It’s where we feature the future country stars of tomorrow… now and all on one stage for an acoustic show!
All tickets are general admission for $40.
Each ticket comes with $15 rewards play!
Tickets and hotel packages are available HERE or 800.746.2486.
This is a 21+ event.
The country music industry has long been filled with its share of characters. From Willie to Hank and Dolly to Waylon, every legend starts out as just another artist that doesn’t fit easily into some predetermined box. And as hard as country music may try to fit Matt Stell into one of those tried and true boxes, it’s darn near impossible.
Heck, he’s 6’7.
But more so than the massive physique that helped Stell become a collegiate basketball standout, the Platinum certified singer has proven via the songs he sings and the shows he puts on that he is far too powerful of an artist to ever fit into some sort of singular category. In fact, to describe Stell in a few words would be a complete disservice to the man he is and the artist he looks to become on his new EP, Better Than That.
“If you cut a groove too deep, it’s hard to get out of it,” he remarks with a chuckle. “I’ve never wanted to be some one-dimensional artist, and with this new EP, I think I’m determined to show that there is much more to me than just a guy who can sing a love song.”
Indeed, the Arkansas native comes from a long line of self-proclaimed badasses. He can spin a romantic verse as easy as he can rock out an anthem. He can overanalyze a word as easily as he can let the melody ride a lyrical wave. And yes, he gets as much enjoyment out of discovering a hook in the writing room as he does hooking a fish.
“When you step out into that river and the salmon are still swimming upstream like they have for thousands of years, it’s a real cathartic, therapeutic thing for me,” he says of a recent fishing trip to Alaska. “It’s a great reset.”
In everything he does, it’s evident that Stell is reflective and adventurous and funny and pretty damn smart. And if he’s being totally honest with himself, he’s never been one to love a love song.
Yep, you heard that right.
Granted, it was in fact a love song that catapulted Stell to country music success in 2019 via his massive hit “Prayed for You,” a life-changer of a song that spent two weeks at the number one spot. As the only debut single to top Billboard’s Country Airplay chart in 2019, and one of NSAI’s “10 Songs We Wish We’d Written,” the hit has gone on to rack up some impressive stats with over 270 million streams, his first RIAA Platinum certification and more than 20 million views of its official music video to date.
But there’s a catch.
“If the only thing you’ve heard is ‘Prayed for You,’ you would have a different idea of who I really am,” Stell explains. “Knowing that you are making music that means something to people is the ultimate compliment, but there is so much more to me.”
A few more of the many facets of Stell are on display in his Gold-certified second #1 single “Everywhere But On,” a song that Stell calls ‘autobiographical’ in the way that it tells the story of a man trying to escape the memories of a long lost love.
“Having two songs on the radio is an incredible thing, but what’s even more incredible is finding your own voice and your own identity,” he says.
Stell showcased a whole bunch of identities in another Better Than That EP standout - “If I Was a Bar.” At a time when some of his fellow artists were perfectly content in simply sitting down with their guitar and playing their songs during the pandemic that Stell lovingly refers to as a ‘damn biological hurricane,’ Stell and his rather relentless work ethic turned out a music video that had him playing thirteen different roles in the span of a 3-plus minute song.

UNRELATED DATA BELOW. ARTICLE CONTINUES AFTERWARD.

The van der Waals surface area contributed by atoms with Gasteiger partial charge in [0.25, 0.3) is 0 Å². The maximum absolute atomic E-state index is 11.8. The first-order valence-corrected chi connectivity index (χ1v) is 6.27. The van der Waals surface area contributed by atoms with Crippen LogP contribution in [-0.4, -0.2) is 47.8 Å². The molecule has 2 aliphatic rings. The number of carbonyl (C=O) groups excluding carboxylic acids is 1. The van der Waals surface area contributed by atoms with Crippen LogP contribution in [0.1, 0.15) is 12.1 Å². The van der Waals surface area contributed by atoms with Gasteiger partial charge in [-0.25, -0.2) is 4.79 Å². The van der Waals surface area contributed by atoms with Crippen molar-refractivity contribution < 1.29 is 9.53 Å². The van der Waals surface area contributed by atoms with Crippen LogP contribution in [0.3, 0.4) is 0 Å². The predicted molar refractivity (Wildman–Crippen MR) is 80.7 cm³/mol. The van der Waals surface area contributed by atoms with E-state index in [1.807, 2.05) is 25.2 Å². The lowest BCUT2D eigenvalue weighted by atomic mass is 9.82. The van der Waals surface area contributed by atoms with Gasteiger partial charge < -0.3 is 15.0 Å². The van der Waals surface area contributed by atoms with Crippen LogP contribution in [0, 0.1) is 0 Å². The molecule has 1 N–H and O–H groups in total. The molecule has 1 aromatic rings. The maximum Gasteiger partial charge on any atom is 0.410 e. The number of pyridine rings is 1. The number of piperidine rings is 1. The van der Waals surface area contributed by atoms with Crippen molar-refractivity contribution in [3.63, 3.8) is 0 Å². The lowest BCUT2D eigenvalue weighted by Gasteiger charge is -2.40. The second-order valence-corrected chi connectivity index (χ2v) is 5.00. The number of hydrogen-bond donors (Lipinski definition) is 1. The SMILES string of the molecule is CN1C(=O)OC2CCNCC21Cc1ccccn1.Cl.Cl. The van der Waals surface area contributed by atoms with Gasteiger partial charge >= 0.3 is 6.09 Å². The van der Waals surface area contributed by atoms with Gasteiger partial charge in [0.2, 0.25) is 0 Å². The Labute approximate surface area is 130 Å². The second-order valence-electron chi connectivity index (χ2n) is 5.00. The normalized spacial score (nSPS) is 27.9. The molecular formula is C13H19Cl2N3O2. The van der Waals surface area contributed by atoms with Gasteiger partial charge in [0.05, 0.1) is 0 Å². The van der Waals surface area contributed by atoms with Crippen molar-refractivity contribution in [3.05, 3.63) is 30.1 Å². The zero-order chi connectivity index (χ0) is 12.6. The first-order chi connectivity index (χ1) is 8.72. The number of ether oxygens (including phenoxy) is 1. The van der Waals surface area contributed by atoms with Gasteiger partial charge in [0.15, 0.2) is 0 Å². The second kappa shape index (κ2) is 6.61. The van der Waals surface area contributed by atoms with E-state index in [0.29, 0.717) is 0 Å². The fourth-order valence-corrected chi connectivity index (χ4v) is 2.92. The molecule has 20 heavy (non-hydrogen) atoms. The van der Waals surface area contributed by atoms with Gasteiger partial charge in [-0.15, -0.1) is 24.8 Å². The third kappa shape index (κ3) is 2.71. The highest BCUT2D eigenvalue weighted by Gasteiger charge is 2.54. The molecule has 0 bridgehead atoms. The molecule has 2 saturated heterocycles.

“I threw every stitch of clothing I have ever owned into my truck for that video shoot,” laughs Stell of the somewhat restrictive project. “Sometimes creativity benefits from constraints.”
Yet, there were few constraints on Stell’s songwriting during the creation of the new Better Than That EP, which was co-produced by Stell alongside Ash Bowers. Via songs co-written by Stell such as “I Love You Too,” “Chase It Down” and the title track “Better Than That,” the listener can still hear Stell’s distinctive way of wrapping a lyric around a memory and the twist he can put on a phrase.
“Songwriting is a craft that can get better the more time you put into it,” remarks Stell, as he laments to himself about how much he hates clichés.
But for the first time in his still evolving career, Stell relied on outside writers on three of the eight tracks of the Better Than That EP in an effort to fill in the blanks of the overall project.
One of those cuts is “Sadie,” a melodic brain-buster of a song that offers ‘a sparse lyric but one in which every word means something.’ Another outside cut is “Look At Me Now,” perhaps one of the most earth-shattering love songs in recent memory. Yes, the guy who says love songs aren’t his thing just might make history with yet another love song.
Stell also looked to outside writers for the surprise track, “That Ain’t Me No More,” released in Feb. 2021. Written by Hardy, Hunter Phelps, Smith Ahnquist, Jake Mitchell and Nick Donley the rocking song has Matt delivering a fresh take on heartbreak.
But before Stell looks too far into the future, he finds his soul planted deeply in the present. He is praying for the day he can plug his amp back in and jump on the bus with his band and play these new songs for a live crowd.
This new chapter in his journey leaves Stell with a whole bunch more ammunition in the writing room and a unique vantage point to view the characters in his songs…and the character he might ultimately turn out to be.
Lainey Wilson’s music is by equal measures richly textured and forthright – much like her honeyed Louisiana drawl, which is as likely to offer you a warm word of encouragement as it is to call you on your bullshit. Signed to BBR Music Group’s flagship imprint, Broken Bow Records, Wilson has spent years honing her song craft and developing her own “bell bottom country” sound, which is unapologetic, gritty, free-spirited, and exemplary of both her personality and her preferred fashion aesthetic.
Her songs and live performances are anchored in straightforward, raw emotion that doesn’t beat around the bush about who Lainey Wilson is – either as a person or an artist. NPR’s Jewly Hight calls Wilson, “unabashedly down-home and unflappably worldly,” noting that “with a pronounced drawl and sweetened sting, [she sings] of willful recklessness, wielding the power of damaging secrets and feeling empowered by allowing herself outbursts of irreverence.” It’s these sensibilities that continue to draw listeners to Wilson’s music and led CMT to proclaim her one of their “Next Women of Country” for 2019. She’s a blue-collar daughter filled with ambition, humility, and perseverance; the value of an honest day’s work having been ingrained in her from the moment she could walk.